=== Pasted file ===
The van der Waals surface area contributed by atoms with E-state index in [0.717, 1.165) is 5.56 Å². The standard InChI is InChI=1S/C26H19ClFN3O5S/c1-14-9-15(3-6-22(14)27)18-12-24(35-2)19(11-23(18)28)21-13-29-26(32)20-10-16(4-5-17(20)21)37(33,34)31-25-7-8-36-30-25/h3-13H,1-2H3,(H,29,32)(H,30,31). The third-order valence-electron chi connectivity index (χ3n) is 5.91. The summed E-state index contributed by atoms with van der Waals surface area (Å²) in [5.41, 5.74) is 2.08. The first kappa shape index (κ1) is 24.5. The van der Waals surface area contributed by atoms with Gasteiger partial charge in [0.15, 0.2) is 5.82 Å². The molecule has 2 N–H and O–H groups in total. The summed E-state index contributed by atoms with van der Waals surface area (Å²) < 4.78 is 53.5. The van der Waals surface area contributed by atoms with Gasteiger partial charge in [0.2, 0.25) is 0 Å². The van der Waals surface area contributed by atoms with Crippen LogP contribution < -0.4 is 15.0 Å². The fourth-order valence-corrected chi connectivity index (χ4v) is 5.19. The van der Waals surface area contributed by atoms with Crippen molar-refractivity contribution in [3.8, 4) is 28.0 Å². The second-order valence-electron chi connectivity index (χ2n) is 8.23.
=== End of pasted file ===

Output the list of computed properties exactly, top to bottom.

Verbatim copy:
The van der Waals surface area contributed by atoms with E-state index in [0.717, 1.165) is 5.56 Å². The standard InChI is InChI=1S/C26H19ClFN3O5S/c1-14-9-15(3-6-22(14)27)18-12-24(35-2)19(11-23(18)28)21-13-29-26(32)20-10-16(4-5-17(20)21)37(33,34)31-25-7-8-36-30-25/h3-13H,1-2H3,(H,29,32)(H,30,31). The third-order valence-electron chi connectivity index (χ3n) is 5.91. The summed E-state index contributed by atoms with van der Waals surface area (Å²) in [5.41, 5.74) is 2.08. The first kappa shape index (κ1) is 24.5. The van der Waals surface area contributed by atoms with Gasteiger partial charge in [0.15, 0.2) is 5.82 Å². The molecule has 2 N–H and O–H groups in total. The summed E-state index contributed by atoms with van der Waals surface area (Å²) < 4.78 is 53.5. The van der Waals surface area contributed by atoms with Gasteiger partial charge in [0.2, 0.25) is 0 Å². The van der Waals surface area contributed by atoms with Crippen LogP contribution < -0.4 is 15.0 Å². The fourth-order valence-corrected chi connectivity index (χ4v) is 5.19. The van der Waals surface area contributed by atoms with Crippen molar-refractivity contribution in [3.8, 4) is 28.0 Å². The second-order valence-electron chi connectivity index (χ2n) is 8.23.